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Improve English Skills by Using “Which” and “That” Correctly

Some people are unsure when to use "which" compared to "that;" however, they can make the correct choice if they understand restrictive and nonrestrictive clauses.
Oftentimes, writers from custom paper writing service, as well as speakers, incorrectly choose “which” when the correct choice is “that,” or vice versa; but they can avoid making this common mistake by learning the role adjectives play within sentences and the difference between restrictive and nonrestrictive adjective phrases and clauses.

The Role of Adjectives in the English Language
Adjectives describe and/or modify nouns or pronouns by answering certain questions:

Which one?
How many?
What kind?

Adjectives also include the articles “the,” “a,” and “an,” which point to specific nouns, “the” to those beginning with consonants, “a” and “an” to those beginning with vowels.

Walking into the garage at night, Tom thought he smelled gas.
Since the light bulb had blown, Tom lit a match so he could see.
What followed was quite an explosion.

Adjective Clauses and Phrases in the English Language
Not only individual words act as adjectives but also phrases and clauses. For example, look at the following sentences:

Tom is tall and muscular. (Tall, muscular = predicate adjectives modifying “Tom”)
A short, thin woman, Sue is Tom’s polar opposite. (Short, thin = adjectives modifying “woman”)
Tom wants to buy the TV on sale at Wal-Mart. (On sale at Wal-Mart = adjectival prepositional phrase, telling which TV Tom wants to buy)
The TV that Tom wants to buy is on sale this week at Wal-Mart. (That Tom wants to buy = adjective clause, also telling which TV Tom wants to buy)

Note: Phrases are groups of words that add meaning to sentences, but unlike clauses, they do not contain subjects and verbs.

Nonrestrictive Adjective Clauses and Phrases in English
According to a note in Write My Paper for Me cheap service, adjective clauses and phrases can be either nonrestrictive or restrictive. They are nonrestrictive when used simply to describe a noun or pronoun, and nonrestrictive clauses and phrases can be omitted without detracting from the meaning of the sentence, for example:

Tom would like to purchase a surround-sound Dolby system, which he sees as a necessity in any home, but Sue said they couldn’t afford one and nixed the idea.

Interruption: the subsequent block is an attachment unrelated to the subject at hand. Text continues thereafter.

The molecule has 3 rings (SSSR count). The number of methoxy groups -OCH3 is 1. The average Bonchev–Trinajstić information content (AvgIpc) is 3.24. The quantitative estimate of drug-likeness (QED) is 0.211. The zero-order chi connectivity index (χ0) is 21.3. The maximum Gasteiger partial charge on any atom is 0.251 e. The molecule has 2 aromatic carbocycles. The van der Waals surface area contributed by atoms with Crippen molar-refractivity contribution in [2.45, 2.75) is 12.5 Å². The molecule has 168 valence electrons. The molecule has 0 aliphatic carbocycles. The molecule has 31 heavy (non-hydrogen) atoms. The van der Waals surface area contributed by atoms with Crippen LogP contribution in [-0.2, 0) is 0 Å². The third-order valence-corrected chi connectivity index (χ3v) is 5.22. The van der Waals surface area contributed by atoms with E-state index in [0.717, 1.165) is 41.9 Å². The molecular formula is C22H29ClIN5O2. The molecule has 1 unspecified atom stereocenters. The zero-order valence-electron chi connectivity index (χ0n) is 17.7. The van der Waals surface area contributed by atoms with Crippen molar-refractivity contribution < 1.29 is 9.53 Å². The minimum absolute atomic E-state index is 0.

The adjective clause (in italics) in the sentence above is merely additional information that could be omitted without changing the meaning of the sentence.

Here is another example:

Tom thought his latest novel, an adventure tale about vampires, would be an instant success.
The adjectival appositive phrase (in italics) in the above sentence is merely additional information that the writer is sharing, not essential to the meaning of the sentence, and, therefore, set off with commas.

Restrictive Adjective Clauses and Phrases in English
Restrictive adjective clauses and phrases are essential to the meaning of the sentence because they modify a noun or pronoun by telling which one (or ones); therefore, these clauses and phrases are not set off by commas and cannot be omitted from the sentence, for example:

Tom wants to purchase the surround-sound Dolby system that is on sale at Wal-Mart because he thinks it is a good price and well within his and Sue’s budget.
In the above sentence, the adjective clause is necessary because Tom does not want to purchase just any sound system; he wants to purchase the system that is on sale at Wal-Mart. If the clause “that is on sale at Wal-Mart” were removed, the reader would no longer know to which system the writer was referring.

Here is another example:

While exploring his mother’s attic, Tom found a pile of comic books dating back to his high school years.
In the sentence above, “dating back to his high school days” is a restrictive participial phrase because it relates the comic books to a specific time period, and without this phrase, the reader would know only that Tom had found a pile of nondescript comic books.

The Difference Between “Which” and “That”
The important thing to remember is that whereas the word “that” is considered a defining or restrictive pronoun, the word “which” is considered a non-defining or nonrestrictive pronoun. Therefore, although there are exceptions, one should normally use “which” for nonessential information, setting the clause off with commas, and “that,” with no commas, for essential information; for example:

Tom told Sue that his new novel, which was destined to be a best seller, was titled Love and Betrayal in Transylvania.
Tom told Sue the novel that was destined to be a best seller was Love and Betrayal in Transylvania.

In summary, writers, as well as speakers, can avoid misusing these two words if they take time to learn the difference between nonrestrictive and restrictive clauses and phrases.

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Read more:
Understanding Sentences, Clauses, and Phrases
Easy Writer—More Prose that Flows
Grammar Rules for Punctuation Marks
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